Tripwiser asked Harry Elmensdorp, a native Hollander, what we should include in our Road Trip Planners to create a perfect day in Amsterdam. "Amsterdam, the city of canals," he replied, "is renowned for its liberalism and art and is amazing with its openness and freedom of choice afforded to its residents and tourists alike. The winding canals, the streetcars' ringing bells and the vibrant nightlife make this a popular stop in Europe and in the Netherlands." Indeed, judging by the number of reviews Amsterdam's received on our Facebook application, Going Places, Amsterdam is one of Tripwiser's most popular cities. It's right up there with New York, London, and Paris. So follow Harry as he spends the day in his favorite city in the Netherlands (comments in parenthesis are Tripwiser's).
A day off, so my girl and I go to Amsterdam, a city rich in culture and history. We begin our rounds through the inner-city, starting by car till we get to the Transferium Amsterdam (a park and ride facility). Parking in Amsterdam is very expensive so I always take the Transferium Amsterdam for €6 a day including metro cards ($8.88 USD). My first stop is at the Ajax Stadium (home of the famous Dutch soccer club) on Arena Boulevard, where you can also visit the Ajax Museum and the Ajax Fanshop.
Back on the metro with one switch to Tram 12 brings us to the famous Albert Cuypmarkt. This is a market where you can find clothing, toys, food, furniture, a lot of inexpensive things and where you can bargain to get the right price!
I always walk from the market to the Rembrandtplein (Rembrandt Square) to enjoy a nice lunch with drinks while sitting in the sun. A good place to eat (and drink and dance) is Escape, which is right in front of famous painter's statue in the square. These are the images we see while sitting on the terrace, people watching and simply enjoying life:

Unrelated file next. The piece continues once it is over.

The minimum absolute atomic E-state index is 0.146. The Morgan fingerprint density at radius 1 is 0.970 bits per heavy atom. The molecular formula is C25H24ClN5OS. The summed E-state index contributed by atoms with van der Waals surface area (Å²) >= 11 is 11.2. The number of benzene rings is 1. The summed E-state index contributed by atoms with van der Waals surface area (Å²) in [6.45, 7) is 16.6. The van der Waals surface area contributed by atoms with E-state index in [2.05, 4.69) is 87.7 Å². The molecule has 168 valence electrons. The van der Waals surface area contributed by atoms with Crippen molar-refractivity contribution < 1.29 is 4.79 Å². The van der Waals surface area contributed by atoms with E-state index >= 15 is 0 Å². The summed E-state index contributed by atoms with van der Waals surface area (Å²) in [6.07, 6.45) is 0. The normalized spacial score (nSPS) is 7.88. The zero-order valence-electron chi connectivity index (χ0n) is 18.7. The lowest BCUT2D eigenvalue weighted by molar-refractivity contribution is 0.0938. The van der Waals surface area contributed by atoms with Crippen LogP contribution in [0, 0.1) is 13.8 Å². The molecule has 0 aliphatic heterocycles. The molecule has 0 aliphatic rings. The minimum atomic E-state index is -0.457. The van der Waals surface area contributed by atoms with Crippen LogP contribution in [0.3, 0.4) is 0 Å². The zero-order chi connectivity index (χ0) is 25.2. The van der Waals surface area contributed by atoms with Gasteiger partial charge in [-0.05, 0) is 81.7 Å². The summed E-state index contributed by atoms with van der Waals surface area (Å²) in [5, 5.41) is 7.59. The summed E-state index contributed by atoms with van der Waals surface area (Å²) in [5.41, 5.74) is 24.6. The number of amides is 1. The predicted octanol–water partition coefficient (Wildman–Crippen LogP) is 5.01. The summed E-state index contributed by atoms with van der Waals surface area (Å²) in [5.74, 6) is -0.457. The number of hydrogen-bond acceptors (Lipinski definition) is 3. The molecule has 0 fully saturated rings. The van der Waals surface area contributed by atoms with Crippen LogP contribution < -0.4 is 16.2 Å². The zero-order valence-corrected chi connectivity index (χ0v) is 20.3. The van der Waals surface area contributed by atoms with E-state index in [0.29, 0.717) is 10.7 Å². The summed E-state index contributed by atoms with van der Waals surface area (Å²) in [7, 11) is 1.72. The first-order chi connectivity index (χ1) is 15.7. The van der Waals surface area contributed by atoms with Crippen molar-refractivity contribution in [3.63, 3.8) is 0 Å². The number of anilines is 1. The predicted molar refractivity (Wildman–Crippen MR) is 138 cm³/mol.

- People passing by
- Tourists with their cameras shooting pictures
- Trams moving on
- People on bikes ringing their bells to clear the way in front
- A 60-year old man skating by, obviously enjoying this activity.
After a while, we resume our walk through the inner-city and pass Van Dobben, on Korte Reguliersdwarsstraat 5 (straat = street) where you can taste old-fashioned Amsterdammer snacks and sandwiches like the Kroket, a crusty ragout snack eaten with mustard (a local favorite). Amsterdam is known for its liberalism and tolerance and that is evident as we stroll further down Reguliersdwarsstraat, the street for gay Amsterdam. It's a pleasant street to wander through for straight and gay alike.
Now we arrive at the main shopping street of Amsterdam, the Kalverstraat. This is the place to get clothing, shoes, ties, food, gadgets and the things you're looking for, even a McDonalds. You'll be surprised because in between this shopping heaven is a tiny spot of peace called the Begijnhof (a courtyard and chapel created by religious communities in an attempt to retreat from the world and live their own isolated and devoted lives). This court area has been around since the middle ages so you'll find some old typical Amsterdam houses. To get there, you need to pass by the Amsterdam Historical Museum (definitely worth a stop because it contains artifacts from as far back as the seventeenth century).Continuing on through the Kalverstraat, we arrive at the center of Amsterdam, De Dam, where you come upon a few monuments in a row; the Royal Palace (built as the new city hall of Amsterdam in the 17th Century, this building was converted into the Royal Palace when King Louis Napoleon came to Amsterdam); and the National War Monument.
Here you'll also find, street performers, human statues, and Madame Tussauds wax museum.We walk further on the Damrak near the Dutch Beurs van Berlage, the former Exchange building. Also nearby is the Red Light District, also part of Amsterdam where the sex industry makes its money.
Between the Beurs van Berlage and Red Light District is the Warmoesstraat. Warmoesstraat is one of the oldest streets in Amsterdam, running parallel to the river Amstel from Amsterdam Centraal Railway Station to Dam Square. Its origins are in the 13th century. In the 16th and 17th century, it was the shopping street. Today, the busy Warmoesstraat has a variety of shops and bars - many of them aimed at a gay audience -restaurants, affordable hotels, coffee shops, and a few sex boutiques.
Finally, we arrive at the Amsterdam Centraal Station (that's one fancy station!).
From here we can take the metro again, back to the Amsterdam Transferium and make our way home!
We vary our trips to Amsterdam, sometimes having a picnic at Vondelpark; other times exploring the Heineken Brouwerij (but it always sounds like a great time).
Editor's note: Well, I for one will be adding a hotel to my road trip planner so that I can enjoy a few perfect days in Amsterdam! Thanks Harry for sharing this wonderfully rich city with us.